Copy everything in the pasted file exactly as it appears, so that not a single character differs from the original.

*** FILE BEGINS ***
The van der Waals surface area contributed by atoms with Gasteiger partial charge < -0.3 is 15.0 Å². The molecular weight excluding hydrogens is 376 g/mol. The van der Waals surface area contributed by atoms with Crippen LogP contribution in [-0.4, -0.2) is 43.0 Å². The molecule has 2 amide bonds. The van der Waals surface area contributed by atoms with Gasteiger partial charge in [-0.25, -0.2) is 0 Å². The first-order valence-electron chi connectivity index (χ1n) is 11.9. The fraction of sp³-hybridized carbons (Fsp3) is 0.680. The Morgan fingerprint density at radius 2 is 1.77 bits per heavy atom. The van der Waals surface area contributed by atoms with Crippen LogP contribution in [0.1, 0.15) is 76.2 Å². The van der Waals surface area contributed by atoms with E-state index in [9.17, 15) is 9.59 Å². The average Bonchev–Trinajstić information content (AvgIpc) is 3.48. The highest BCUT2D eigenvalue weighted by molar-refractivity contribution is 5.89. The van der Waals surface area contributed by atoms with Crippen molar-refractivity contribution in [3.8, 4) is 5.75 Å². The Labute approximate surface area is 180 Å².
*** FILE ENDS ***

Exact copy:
The van der Waals surface area contributed by atoms with Gasteiger partial charge < -0.3 is 15.0 Å². The molecular weight excluding hydrogens is 376 g/mol. The van der Waals surface area contributed by atoms with Crippen LogP contribution in [-0.4, -0.2) is 43.0 Å². The molecule has 2 amide bonds. The van der Waals surface area contributed by atoms with Gasteiger partial charge in [-0.25, -0.2) is 0 Å². The first-order valence-electron chi connectivity index (χ1n) is 11.9. The fraction of sp³-hybridized carbons (Fsp3) is 0.680. The Morgan fingerprint density at radius 2 is 1.77 bits per heavy atom. The van der Waals surface area contributed by atoms with Crippen LogP contribution in [0.1, 0.15) is 76.2 Å². The van der Waals surface area contributed by atoms with E-state index in [9.17, 15) is 9.59 Å². The average Bonchev–Trinajstić information content (AvgIpc) is 3.48. The highest BCUT2D eigenvalue weighted by molar-refractivity contribution is 5.89. The van der Waals surface area contributed by atoms with Crippen molar-refractivity contribution in [3.8, 4) is 5.75 Å². The Labute approximate surface area is 180 Å².